Victor Eugen Gelan, “Husserl’s Idea of Rigorous Science and Its Relevance for the Human and Social Sciences“, in The Subject(s) of Phenomenology (Contributions to Phenomenology, volume 108), Springer, 2019.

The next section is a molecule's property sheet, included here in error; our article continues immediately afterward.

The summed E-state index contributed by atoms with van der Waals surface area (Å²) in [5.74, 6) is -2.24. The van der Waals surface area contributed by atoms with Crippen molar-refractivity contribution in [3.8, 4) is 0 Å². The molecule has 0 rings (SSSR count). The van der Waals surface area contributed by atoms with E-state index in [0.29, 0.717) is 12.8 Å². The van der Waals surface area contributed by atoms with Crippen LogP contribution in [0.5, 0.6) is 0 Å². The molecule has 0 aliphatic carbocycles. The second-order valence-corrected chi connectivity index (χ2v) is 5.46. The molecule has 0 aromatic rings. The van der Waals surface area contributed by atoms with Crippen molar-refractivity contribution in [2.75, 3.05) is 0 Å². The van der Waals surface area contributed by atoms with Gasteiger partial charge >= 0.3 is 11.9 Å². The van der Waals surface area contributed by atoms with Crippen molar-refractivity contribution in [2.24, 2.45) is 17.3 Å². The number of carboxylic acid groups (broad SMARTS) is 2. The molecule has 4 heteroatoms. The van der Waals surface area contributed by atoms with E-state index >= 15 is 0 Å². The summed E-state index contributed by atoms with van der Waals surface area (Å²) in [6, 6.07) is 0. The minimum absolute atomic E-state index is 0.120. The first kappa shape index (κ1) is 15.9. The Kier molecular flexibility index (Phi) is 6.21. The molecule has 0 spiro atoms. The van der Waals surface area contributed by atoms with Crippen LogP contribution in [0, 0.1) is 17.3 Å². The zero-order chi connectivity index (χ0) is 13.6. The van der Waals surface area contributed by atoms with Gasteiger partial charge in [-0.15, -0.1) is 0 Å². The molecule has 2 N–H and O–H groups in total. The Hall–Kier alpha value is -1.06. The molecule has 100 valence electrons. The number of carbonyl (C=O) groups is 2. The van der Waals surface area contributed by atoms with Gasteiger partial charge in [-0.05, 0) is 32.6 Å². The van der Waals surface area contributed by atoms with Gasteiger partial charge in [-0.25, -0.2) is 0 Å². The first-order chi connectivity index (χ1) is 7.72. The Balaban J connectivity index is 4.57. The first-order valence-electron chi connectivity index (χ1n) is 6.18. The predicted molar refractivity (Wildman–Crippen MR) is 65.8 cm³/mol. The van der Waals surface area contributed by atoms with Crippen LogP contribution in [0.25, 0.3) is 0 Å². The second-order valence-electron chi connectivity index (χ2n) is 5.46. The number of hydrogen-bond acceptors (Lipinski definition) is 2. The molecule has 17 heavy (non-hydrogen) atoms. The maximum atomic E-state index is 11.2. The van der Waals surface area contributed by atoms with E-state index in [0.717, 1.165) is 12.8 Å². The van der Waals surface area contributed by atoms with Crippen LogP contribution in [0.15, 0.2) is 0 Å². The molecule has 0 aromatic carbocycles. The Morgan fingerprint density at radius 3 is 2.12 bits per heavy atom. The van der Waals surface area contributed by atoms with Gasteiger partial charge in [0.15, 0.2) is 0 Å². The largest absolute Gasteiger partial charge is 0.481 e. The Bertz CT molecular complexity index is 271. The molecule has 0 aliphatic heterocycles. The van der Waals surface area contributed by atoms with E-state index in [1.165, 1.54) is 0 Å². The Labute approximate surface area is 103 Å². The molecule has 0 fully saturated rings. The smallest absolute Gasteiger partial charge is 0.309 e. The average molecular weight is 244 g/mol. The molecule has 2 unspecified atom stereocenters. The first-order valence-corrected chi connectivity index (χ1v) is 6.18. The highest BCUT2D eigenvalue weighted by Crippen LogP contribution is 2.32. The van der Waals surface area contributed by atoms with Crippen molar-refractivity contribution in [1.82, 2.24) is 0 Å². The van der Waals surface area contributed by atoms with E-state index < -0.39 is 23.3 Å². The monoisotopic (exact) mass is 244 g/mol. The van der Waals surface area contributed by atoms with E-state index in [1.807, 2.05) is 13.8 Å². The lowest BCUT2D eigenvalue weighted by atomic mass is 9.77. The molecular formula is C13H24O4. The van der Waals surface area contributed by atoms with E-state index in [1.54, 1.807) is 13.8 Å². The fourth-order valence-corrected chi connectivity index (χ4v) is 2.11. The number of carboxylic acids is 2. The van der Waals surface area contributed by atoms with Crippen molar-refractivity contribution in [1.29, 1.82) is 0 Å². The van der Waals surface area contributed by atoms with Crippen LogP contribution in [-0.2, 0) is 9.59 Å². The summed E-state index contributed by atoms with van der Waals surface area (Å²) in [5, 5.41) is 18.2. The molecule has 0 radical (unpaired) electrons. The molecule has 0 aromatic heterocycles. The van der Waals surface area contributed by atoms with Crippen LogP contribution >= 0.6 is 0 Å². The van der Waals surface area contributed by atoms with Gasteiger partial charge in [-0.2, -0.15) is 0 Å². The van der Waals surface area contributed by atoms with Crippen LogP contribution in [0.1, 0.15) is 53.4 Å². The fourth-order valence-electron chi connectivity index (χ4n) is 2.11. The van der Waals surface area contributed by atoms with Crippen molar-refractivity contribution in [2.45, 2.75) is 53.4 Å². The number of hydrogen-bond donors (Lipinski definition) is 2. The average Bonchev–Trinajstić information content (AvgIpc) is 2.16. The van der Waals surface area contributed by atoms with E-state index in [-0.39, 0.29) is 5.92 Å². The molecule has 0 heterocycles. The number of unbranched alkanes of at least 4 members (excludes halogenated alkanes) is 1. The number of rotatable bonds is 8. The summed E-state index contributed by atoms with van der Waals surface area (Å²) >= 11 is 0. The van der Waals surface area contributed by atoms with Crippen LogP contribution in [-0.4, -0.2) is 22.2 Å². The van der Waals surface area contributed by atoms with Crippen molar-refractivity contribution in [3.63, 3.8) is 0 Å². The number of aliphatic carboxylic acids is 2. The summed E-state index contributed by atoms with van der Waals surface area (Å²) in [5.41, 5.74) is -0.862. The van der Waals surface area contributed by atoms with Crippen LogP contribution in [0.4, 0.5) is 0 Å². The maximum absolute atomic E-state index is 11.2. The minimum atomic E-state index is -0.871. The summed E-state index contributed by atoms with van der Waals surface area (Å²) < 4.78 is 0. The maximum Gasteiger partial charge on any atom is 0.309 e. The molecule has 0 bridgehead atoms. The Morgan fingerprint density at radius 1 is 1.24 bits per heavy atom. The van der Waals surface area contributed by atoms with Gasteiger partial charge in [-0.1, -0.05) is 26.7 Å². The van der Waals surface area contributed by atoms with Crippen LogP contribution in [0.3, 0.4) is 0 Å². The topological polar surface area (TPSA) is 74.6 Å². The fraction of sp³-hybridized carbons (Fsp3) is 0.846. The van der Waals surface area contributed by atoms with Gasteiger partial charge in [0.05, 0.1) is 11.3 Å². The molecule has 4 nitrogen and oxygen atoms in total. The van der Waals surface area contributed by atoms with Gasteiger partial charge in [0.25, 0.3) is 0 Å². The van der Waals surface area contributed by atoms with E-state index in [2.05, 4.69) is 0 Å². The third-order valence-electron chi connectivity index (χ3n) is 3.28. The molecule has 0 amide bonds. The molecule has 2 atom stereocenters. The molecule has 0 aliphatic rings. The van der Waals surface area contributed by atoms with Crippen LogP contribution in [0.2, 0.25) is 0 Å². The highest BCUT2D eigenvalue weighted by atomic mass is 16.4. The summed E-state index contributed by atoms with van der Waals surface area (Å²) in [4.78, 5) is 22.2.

The main aim of this paper is to show that the idea of rigorous science, elaborated by Edmund Husserl, makes a fundamental contribution to the understanding, clarification, and development of the idea of science in general, and especially to the structuring of the character of science itself for social and human sciences. The first step of my approach is to outline a general theoretical framework for discussing the thorny issues of methodology and epistemology in the social and human sciences. I shall start by probing the way in which Husserl tried to give a philosophical clarification of the sciences and sought to ground them through transcendental phenomenology. Husserl’s idea of rigorous science proposed a new understanding of the way science is constituted in general and led to important developments which determined a re-evaluation of the scientific character of other sciences, and in particular, the social sciences. The rich programme of grounding the social sciences and the rigorous reconfiguring of their scientific character that was developed by the Austrian phenomenologist and sociologist, Alfred Schutz, is just one major exemplification of Husserl’s idea of rigorous science. In the second part of my paper I shall show how the Husserlian idea of rigorous science influenced the scientific understanding of, and approach towards social life. In this sense, I shall direct my analysis towards the way Schutz understands and elaborates the idea of social relations in a phenomenological manner, by which he tries to account for the phenomenological constitution of the meaning of social action and the possibility of knowledge in social sciences. When shaping his programme, Schutz begins with the Husserlian phenomenological reduction and theory of constitution of meaning. But both the theory of the constitution of meaning, and the idea of the phenomenological reduction itself, are made possible for Husserl precisely through his idea of rigorous science.